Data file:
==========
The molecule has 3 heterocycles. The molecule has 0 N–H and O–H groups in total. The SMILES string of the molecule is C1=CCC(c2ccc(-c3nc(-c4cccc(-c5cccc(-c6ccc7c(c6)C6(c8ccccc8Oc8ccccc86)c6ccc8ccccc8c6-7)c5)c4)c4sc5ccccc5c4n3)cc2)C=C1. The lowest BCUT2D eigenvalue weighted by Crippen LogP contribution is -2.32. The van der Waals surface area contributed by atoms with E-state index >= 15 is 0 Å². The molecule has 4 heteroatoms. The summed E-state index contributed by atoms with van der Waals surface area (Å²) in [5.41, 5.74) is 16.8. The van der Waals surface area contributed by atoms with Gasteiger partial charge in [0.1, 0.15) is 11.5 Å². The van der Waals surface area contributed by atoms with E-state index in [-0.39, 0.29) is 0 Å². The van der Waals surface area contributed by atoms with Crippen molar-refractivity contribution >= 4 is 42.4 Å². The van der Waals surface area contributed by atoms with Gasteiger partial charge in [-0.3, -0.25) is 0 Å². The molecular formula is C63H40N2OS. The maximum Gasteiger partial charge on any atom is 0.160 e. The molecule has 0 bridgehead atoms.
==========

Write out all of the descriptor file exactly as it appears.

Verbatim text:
The molecule has 3 heterocycles. The molecule has 0 N–H and O–H groups in total. The SMILES string of the molecule is C1=CCC(c2ccc(-c3nc(-c4cccc(-c5cccc(-c6ccc7c(c6)C6(c8ccccc8Oc8ccccc86)c6ccc8ccccc8c6-7)c5)c4)c4sc5ccccc5c4n3)cc2)C=C1. The lowest BCUT2D eigenvalue weighted by Crippen LogP contribution is -2.32. The van der Waals surface area contributed by atoms with E-state index >= 15 is 0 Å². The molecule has 4 heteroatoms. The summed E-state index contributed by atoms with van der Waals surface area (Å²) in [5.41, 5.74) is 16.8. The van der Waals surface area contributed by atoms with Gasteiger partial charge in [0.1, 0.15) is 11.5 Å². The van der Waals surface area contributed by atoms with E-state index in [-0.39, 0.29) is 0 Å². The van der Waals surface area contributed by atoms with Crippen molar-refractivity contribution >= 4 is 42.4 Å². The van der Waals surface area contributed by atoms with Gasteiger partial charge in [-0.3, -0.25) is 0 Å². The molecular formula is C63H40N2OS. The maximum Gasteiger partial charge on any atom is 0.160 e. The molecule has 0 bridgehead atoms.